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pass_gavelThe Power Broker Roundtable is brought to you by the National Association of Realtors® and Jim Imhoff, NAR’s Liaison for Large Residential Firms Relations. Watch for this column each month, where we address broker issues, concerns and milestones.

Participants:

Jim Imhoff
Chairman & CEO, First Weber Group, Madison, Wis.;
Outgoing Liaison for Large Residential Firms Relations, NAR

J. Nicholas (Nick) D’Ambrosia
Broker of Record, The Long & Foster Companies, Chantilly, Va.; Incoming Liaison for Large Residential Firms Relations, NAR

Jim Imhoff: In September, in a note to NAR’s commercial members, outgoing NAR president Chris Polychron highlighted a rising confidence he perceived among industry professionals in the overall state of the market. It had less to do with statistical trends than with a general feeling of optimism. In the last year or so, brokers and REALTORS® have dealt with some sticky issues—persistently low inventory, the Qualified Mortgage (QM) rule, and, most recently, the implementation of RESPA/TILA changes commonly known as TRID. But the relative confidence we sense today comes from a number of factors—including stabilizing interest rates, modest price appreciation, and a surge in new-home construction. It’s a welcome change from the gloom and doom we survived coming out of the downturn, and it makes this an auspicious time for me to hand the Power Broker Roundtable gavel to NAR’s liaison for the coming year. Nick D’Ambrosia, for the last five years, has been principal broker for the Long & Foster Companies. But he’s been a guiding force in our industry as a whole for 40-plus years, active in state and local associations and recognized with a number of prestigious awards, including the Lifetime Achievement Award from the Maryland Association of REALTORS®. Nick, thanks for taking on the job.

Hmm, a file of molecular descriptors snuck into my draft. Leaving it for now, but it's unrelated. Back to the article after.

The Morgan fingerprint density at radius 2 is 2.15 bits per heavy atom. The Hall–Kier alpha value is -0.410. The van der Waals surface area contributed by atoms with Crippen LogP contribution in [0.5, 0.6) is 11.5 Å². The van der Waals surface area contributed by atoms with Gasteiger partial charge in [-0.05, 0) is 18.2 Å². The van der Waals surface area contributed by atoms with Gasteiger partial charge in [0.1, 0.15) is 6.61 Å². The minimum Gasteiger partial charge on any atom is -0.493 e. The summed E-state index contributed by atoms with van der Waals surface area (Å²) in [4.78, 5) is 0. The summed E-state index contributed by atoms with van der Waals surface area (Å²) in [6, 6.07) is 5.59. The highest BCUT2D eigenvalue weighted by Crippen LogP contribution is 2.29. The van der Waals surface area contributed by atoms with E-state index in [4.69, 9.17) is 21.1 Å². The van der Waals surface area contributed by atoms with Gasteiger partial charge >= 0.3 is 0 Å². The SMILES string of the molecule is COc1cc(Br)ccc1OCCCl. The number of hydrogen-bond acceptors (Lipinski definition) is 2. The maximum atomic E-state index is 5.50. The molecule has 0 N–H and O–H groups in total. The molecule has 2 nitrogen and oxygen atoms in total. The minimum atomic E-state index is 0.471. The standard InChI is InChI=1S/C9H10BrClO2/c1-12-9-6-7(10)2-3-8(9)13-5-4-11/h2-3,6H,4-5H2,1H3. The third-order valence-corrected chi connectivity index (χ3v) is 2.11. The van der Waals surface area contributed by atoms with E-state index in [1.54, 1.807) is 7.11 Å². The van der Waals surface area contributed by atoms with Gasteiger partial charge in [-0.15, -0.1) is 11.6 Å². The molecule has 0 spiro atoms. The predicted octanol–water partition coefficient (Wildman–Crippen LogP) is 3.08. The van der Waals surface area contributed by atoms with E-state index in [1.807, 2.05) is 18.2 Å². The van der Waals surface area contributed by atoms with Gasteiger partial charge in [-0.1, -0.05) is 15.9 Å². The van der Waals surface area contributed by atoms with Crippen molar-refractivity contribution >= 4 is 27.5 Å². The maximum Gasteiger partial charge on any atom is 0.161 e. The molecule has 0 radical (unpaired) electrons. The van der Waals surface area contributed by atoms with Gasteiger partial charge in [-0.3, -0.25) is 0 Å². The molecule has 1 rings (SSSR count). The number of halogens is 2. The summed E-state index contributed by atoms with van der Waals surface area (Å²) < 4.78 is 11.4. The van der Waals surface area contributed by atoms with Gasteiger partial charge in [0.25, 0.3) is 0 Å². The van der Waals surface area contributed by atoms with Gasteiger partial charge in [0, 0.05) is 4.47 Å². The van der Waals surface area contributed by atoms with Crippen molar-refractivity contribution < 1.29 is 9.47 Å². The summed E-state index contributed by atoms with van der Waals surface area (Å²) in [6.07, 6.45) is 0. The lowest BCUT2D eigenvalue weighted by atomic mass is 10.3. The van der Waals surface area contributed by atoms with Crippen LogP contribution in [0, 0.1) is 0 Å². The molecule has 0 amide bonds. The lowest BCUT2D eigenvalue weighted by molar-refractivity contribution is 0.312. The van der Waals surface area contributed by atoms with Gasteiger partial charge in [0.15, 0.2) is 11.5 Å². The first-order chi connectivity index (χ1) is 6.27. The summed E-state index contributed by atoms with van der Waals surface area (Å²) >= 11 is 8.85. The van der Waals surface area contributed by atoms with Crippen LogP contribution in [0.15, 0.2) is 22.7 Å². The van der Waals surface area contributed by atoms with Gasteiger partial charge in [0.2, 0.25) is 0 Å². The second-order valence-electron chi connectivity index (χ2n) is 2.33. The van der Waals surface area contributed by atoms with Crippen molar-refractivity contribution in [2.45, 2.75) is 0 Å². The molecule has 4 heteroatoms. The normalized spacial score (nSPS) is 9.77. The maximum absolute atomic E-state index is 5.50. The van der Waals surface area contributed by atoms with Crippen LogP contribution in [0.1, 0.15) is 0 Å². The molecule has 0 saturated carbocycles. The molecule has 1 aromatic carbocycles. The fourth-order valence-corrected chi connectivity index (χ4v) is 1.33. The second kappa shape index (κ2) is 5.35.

Nick D’Ambrosia: My pleasure—and thank you, Jim, for the great year you’ve given us. I read the Roundtable every month, not just for ideas and inspiration, but for help in evaluating the business and legislative issues we contend with on a daily basis. I agree wholeheartedly that these are promising times—if not without their concerns—and I hope to pass it forward with a common sense approach to the issues we’ll be dealing with in the coming year.

JI: As the voice of NAR, incoming president Tom Salomone will be facing a full agenda. What do you see as some of the issues he—and we—will be watching in 2016?

ND: The changing political landscape, for one thing, as we head toward the November elections. Legislative action on things like taxes, interest rates, mortgage deductions, etc., have a direct and dramatic impact on real estate, so as always, we’ll rely on NAR to advocate not just on behalf of our industry, but on behalf of the consumers we serve.

JI: A good example of that was NAR’s success in delaying the implementation of TRID rules until after the busy selling season.

ND: Exactly—and the same applies to Project Upstream and the data management and distribution issues brokers have been facing, as well as ongoing conundrums like GSE and flood insurance reform. Our expectation is that the Roundtable panelists who weigh in each month can help us stay on top of these issues, clarify what’s happening and how it impacts the market.

JI: What I’ve enjoyed are the bottom-line issues—tips and ideas from top performers on maximizing business, minimizing costs, getting more out of technology and social media—topics that are important for brokers everywhere, no matter the economic climate.

ND: I’d like to compare business models, too—emerging models versus the more traditional, which should give us a lot of food for thought—and I expect to devote a column or two not so much just on analyzing what makes the millennials tick, but on bringing them around from the “dark side,” beginning with the experience of my own daughter who now has a real estate license.

JI: I like it. The REALTOR® population is aging. Where is the new blood coming from? Sounds like you’re ready to jump right in. I look forward to seeing where you take us every month.

ND: Thanks, Jim. I appreciate the time and thought you’ve brought to us for the past year. I’ve got big shoes to fill, but I look forward to the challenge.

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